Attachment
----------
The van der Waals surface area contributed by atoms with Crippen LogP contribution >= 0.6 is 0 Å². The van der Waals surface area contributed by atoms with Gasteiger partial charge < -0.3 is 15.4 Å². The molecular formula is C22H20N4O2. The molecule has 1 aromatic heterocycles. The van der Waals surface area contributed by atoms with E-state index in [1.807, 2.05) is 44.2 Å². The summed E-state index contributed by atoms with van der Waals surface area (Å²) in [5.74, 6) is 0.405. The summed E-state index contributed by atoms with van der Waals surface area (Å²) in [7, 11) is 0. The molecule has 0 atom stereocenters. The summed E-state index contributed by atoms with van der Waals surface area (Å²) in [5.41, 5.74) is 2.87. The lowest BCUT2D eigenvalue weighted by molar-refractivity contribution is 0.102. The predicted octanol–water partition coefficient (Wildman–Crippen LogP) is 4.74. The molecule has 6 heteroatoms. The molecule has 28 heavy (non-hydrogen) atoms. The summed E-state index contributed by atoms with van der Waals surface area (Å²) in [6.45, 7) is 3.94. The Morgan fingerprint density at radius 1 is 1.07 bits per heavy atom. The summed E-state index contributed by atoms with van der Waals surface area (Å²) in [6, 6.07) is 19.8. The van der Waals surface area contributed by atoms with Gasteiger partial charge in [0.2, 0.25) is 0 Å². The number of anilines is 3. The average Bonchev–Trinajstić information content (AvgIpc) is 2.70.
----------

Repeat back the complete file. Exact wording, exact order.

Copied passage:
The van der Waals surface area contributed by atoms with Crippen LogP contribution >= 0.6 is 0 Å². The van der Waals surface area contributed by atoms with Gasteiger partial charge < -0.3 is 15.4 Å². The molecular formula is C22H20N4O2. The molecule has 1 aromatic heterocycles. The van der Waals surface area contributed by atoms with E-state index in [1.807, 2.05) is 44.2 Å². The summed E-state index contributed by atoms with van der Waals surface area (Å²) in [5.74, 6) is 0.405. The summed E-state index contributed by atoms with van der Waals surface area (Å²) in [7, 11) is 0. The molecule has 0 atom stereocenters. The summed E-state index contributed by atoms with van der Waals surface area (Å²) in [5.41, 5.74) is 2.87. The lowest BCUT2D eigenvalue weighted by molar-refractivity contribution is 0.102. The predicted octanol–water partition coefficient (Wildman–Crippen LogP) is 4.74. The molecule has 6 heteroatoms. The molecule has 28 heavy (non-hydrogen) atoms. The summed E-state index contributed by atoms with van der Waals surface area (Å²) in [6.45, 7) is 3.94. The Morgan fingerprint density at radius 1 is 1.07 bits per heavy atom. The summed E-state index contributed by atoms with van der Waals surface area (Å²) in [6, 6.07) is 19.8. The van der Waals surface area contributed by atoms with Gasteiger partial charge in [0.2, 0.25) is 0 Å². The number of anilines is 3. The average Bonchev–Trinajstić information content (AvgIpc) is 2.70.